At the Raintree Country Club in Charlotte, North Carolina, a 9-year-old David Kocher lined up his shot. Just a few feet separated him from victory against his toughest opponent: his dad, John. Earlier that day, the young golfer had played exceptionally well on his hometown course while his father faltered. David, who had learned the game from his father, grandfather, and uncle, was finally going to triumph over his teacher.
As David’s ball rolled past the hole, he broke down in tears.
“Trying to beat [my grandfather], trying to beat my dad, and trying to beat my uncle were always my biggest goals growing up,” David explained of his early golf aspirations. Because these men exemplified the finest of the sport to the young player, he wanted nothing more than to beat them.
Competing in his first U.S. Amateur highlighted David’s experience, but it was the connection to his family that made the journey meaningful. David has since qualified for two more U.S. Amateurs and continues to pursue the competition this year. Even though he continues to advance on a national scale, David has always looked to his father for golfing guidance.
“My dad’s definitely been the biggest influence in my life from a golf standpoint. He’s always caddied for me, he’s always helped me out, he always claims he’s my coach,” David said with a smile. “He’s been a great person to help me with my mental game, with my swing, with everything.”
While John acknowledges his role in his son’s development as a golfer, he also notes that the dynamics have shifted. At David’s current elite level of play, John acts more like an adviser than an instructor.
“When he was younger, it would be more of a father-son [relationship]; I’d be instructing him. But then he got to a level where I have not seen, so I don’t give him much advice anymore,” John explained.
“I’m there more of as a sounding board. It’s more of a confirmation process now.”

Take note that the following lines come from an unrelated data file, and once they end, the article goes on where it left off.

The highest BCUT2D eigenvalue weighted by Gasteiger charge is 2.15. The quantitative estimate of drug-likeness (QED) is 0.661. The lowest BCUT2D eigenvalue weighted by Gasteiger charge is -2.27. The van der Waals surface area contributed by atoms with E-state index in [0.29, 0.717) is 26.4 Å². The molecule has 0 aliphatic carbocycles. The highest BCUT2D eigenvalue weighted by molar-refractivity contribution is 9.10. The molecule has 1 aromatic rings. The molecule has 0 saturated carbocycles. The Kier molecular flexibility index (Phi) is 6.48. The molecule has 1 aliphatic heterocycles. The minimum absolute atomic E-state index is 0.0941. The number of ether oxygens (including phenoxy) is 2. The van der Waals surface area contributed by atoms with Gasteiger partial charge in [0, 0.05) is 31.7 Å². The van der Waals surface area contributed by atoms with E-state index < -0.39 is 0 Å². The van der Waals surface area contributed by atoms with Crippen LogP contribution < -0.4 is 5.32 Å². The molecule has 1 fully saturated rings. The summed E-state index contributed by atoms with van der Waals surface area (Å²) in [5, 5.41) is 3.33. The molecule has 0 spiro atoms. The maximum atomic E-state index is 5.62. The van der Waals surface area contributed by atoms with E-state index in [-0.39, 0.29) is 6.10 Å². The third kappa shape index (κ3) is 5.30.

For as talented as David has become, though, John applauds his maturity and poise, noting that his son has handled his growing success admirably.
“If you went out there tomorrow, if he was in first place or if he was in last place, you wouldn’t be able to tell. That’s a real attribute for a golfer,” John said of David’s on-course demeanor. “He doesn’t get too high, but he doesn’t get too low. He doesn’t get upset on the course, but he doesn’t get out of control if he’s playing really well. He’s just got a really good, level head on the golf course and I’m really proud of him. Over all of these years, he is someone who you can be really proud of.”
As a senior in his final season at UMD, David plans to focus to his team. He hopes to utilize his performances to motivate and inspire his teammates as they pursue competition this spring.
“I’m trying to make it more competitive,” he explained of his plan to intensify the team’s dynamics. “I don’t want our team just not competing every day, because then you’re just not getting better.
“That’s kind of what I’ve learned throughout my whole life is that if you work hard every day, work harder than the next guy, you’ll improve. So that’s kind of what I try to do, just try to get better and just try to work all of the guys on my team, because if they see me working hard, they’re going to want to do the same. I’ve been trying to play really hard, set a good example, and hopefully it translates into good golf.”